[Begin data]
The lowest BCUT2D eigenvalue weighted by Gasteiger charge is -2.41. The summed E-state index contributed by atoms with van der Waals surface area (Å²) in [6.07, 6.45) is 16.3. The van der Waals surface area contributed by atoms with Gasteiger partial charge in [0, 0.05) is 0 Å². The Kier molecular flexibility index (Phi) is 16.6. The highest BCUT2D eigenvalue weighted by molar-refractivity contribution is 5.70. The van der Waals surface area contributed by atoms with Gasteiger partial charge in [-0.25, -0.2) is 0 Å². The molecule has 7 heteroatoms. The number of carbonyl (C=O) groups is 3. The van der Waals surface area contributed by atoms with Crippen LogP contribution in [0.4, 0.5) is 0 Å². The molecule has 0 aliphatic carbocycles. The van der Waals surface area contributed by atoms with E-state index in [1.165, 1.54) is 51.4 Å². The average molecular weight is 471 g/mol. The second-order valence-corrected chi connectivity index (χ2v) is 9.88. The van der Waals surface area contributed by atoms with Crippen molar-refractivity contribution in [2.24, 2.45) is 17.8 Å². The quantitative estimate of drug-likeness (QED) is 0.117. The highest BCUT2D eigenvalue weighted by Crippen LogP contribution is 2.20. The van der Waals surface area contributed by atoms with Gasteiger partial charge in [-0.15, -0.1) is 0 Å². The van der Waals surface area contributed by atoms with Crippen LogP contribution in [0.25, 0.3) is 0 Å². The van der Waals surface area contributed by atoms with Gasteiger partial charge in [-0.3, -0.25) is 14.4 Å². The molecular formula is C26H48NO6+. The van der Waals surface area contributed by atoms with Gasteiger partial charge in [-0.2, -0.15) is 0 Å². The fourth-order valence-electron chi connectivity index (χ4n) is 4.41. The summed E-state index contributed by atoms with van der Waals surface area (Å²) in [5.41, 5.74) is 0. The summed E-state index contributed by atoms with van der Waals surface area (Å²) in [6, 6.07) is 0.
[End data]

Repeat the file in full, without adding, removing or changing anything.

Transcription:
The lowest BCUT2D eigenvalue weighted by Gasteiger charge is -2.41. The summed E-state index contributed by atoms with van der Waals surface area (Å²) in [6.07, 6.45) is 16.3. The van der Waals surface area contributed by atoms with Gasteiger partial charge in [0, 0.05) is 0 Å². The Kier molecular flexibility index (Phi) is 16.6. The highest BCUT2D eigenvalue weighted by molar-refractivity contribution is 5.70. The van der Waals surface area contributed by atoms with Gasteiger partial charge in [-0.25, -0.2) is 0 Å². The molecule has 7 heteroatoms. The number of carbonyl (C=O) groups is 3. The van der Waals surface area contributed by atoms with Crippen LogP contribution in [0.4, 0.5) is 0 Å². The molecule has 0 aliphatic carbocycles. The van der Waals surface area contributed by atoms with E-state index in [1.165, 1.54) is 51.4 Å². The average molecular weight is 471 g/mol. The second-order valence-corrected chi connectivity index (χ2v) is 9.88. The van der Waals surface area contributed by atoms with Crippen molar-refractivity contribution in [2.24, 2.45) is 17.8 Å². The quantitative estimate of drug-likeness (QED) is 0.117. The highest BCUT2D eigenvalue weighted by Crippen LogP contribution is 2.20. The van der Waals surface area contributed by atoms with Gasteiger partial charge in [-0.15, -0.1) is 0 Å². The van der Waals surface area contributed by atoms with Crippen LogP contribution in [0.25, 0.3) is 0 Å². The van der Waals surface area contributed by atoms with Gasteiger partial charge in [-0.3, -0.25) is 14.4 Å². The molecular formula is C26H48NO6+. The van der Waals surface area contributed by atoms with Gasteiger partial charge in [-0.2, -0.15) is 0 Å². The fourth-order valence-electron chi connectivity index (χ4n) is 4.41. The summed E-state index contributed by atoms with van der Waals surface area (Å²) in [5.41, 5.74) is 0. The summed E-state index contributed by atoms with van der Waals surface area (Å²) in [6, 6.07) is 0.